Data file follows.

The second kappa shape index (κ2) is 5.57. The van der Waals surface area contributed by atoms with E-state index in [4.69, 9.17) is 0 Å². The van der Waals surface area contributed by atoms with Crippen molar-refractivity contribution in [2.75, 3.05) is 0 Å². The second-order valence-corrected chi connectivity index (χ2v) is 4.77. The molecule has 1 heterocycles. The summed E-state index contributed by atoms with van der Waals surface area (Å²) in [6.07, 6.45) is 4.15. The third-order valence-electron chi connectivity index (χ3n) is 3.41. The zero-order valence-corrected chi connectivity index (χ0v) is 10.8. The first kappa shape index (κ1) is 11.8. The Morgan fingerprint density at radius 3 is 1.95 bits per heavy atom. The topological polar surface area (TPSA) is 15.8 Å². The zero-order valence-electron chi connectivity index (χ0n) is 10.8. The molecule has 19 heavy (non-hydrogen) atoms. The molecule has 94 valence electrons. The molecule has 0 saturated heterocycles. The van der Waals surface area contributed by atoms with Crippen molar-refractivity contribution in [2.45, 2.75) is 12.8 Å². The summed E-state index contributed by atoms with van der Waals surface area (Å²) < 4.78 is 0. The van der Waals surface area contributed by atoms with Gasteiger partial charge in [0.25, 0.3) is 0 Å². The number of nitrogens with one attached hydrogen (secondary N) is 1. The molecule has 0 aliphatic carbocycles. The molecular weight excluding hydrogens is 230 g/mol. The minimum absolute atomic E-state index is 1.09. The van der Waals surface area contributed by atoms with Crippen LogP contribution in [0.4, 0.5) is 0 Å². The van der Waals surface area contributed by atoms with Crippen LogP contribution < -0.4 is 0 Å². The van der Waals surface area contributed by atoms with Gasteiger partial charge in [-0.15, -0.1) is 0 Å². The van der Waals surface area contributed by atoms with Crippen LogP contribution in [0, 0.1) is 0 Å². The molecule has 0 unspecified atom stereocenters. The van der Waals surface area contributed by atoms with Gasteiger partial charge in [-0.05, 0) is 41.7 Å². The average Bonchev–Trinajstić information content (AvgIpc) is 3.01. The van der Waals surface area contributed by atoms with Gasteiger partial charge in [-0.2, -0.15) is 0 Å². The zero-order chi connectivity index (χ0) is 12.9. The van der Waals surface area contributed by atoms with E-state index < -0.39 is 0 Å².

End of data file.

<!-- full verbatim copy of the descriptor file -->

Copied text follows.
The second kappa shape index (κ2) is 5.57. The van der Waals surface area contributed by atoms with E-state index in [4.69, 9.17) is 0 Å². The van der Waals surface area contributed by atoms with Crippen molar-refractivity contribution in [2.75, 3.05) is 0 Å². The second-order valence-corrected chi connectivity index (χ2v) is 4.77. The molecule has 1 heterocycles. The summed E-state index contributed by atoms with van der Waals surface area (Å²) in [6.07, 6.45) is 4.15. The third-order valence-electron chi connectivity index (χ3n) is 3.41. The zero-order valence-corrected chi connectivity index (χ0v) is 10.8. The first kappa shape index (κ1) is 11.8. The Morgan fingerprint density at radius 3 is 1.95 bits per heavy atom. The topological polar surface area (TPSA) is 15.8 Å². The zero-order valence-electron chi connectivity index (χ0n) is 10.8. The molecule has 19 heavy (non-hydrogen) atoms. The molecule has 94 valence electrons. The molecule has 0 saturated heterocycles. The van der Waals surface area contributed by atoms with Crippen molar-refractivity contribution in [2.45, 2.75) is 12.8 Å². The summed E-state index contributed by atoms with van der Waals surface area (Å²) < 4.78 is 0. The van der Waals surface area contributed by atoms with Gasteiger partial charge in [0.25, 0.3) is 0 Å². The number of nitrogens with one attached hydrogen (secondary N) is 1. The molecule has 0 aliphatic carbocycles. The molecular weight excluding hydrogens is 230 g/mol. The minimum absolute atomic E-state index is 1.09. The van der Waals surface area contributed by atoms with Crippen LogP contribution in [0.4, 0.5) is 0 Å². The van der Waals surface area contributed by atoms with Crippen LogP contribution < -0.4 is 0 Å². The van der Waals surface area contributed by atoms with Gasteiger partial charge in [-0.15, -0.1) is 0 Å². The van der Waals surface area contributed by atoms with Crippen LogP contribution in [0, 0.1) is 0 Å². The molecule has 0 unspecified atom stereocenters. The van der Waals surface area contributed by atoms with Gasteiger partial charge in [-0.05, 0) is 41.7 Å². The average Bonchev–Trinajstić information content (AvgIpc) is 3.01. The van der Waals surface area contributed by atoms with Gasteiger partial charge in [-0.2, -0.15) is 0 Å². The zero-order chi connectivity index (χ0) is 12.9. The van der Waals surface area contributed by atoms with E-state index < -0.39 is 0 Å².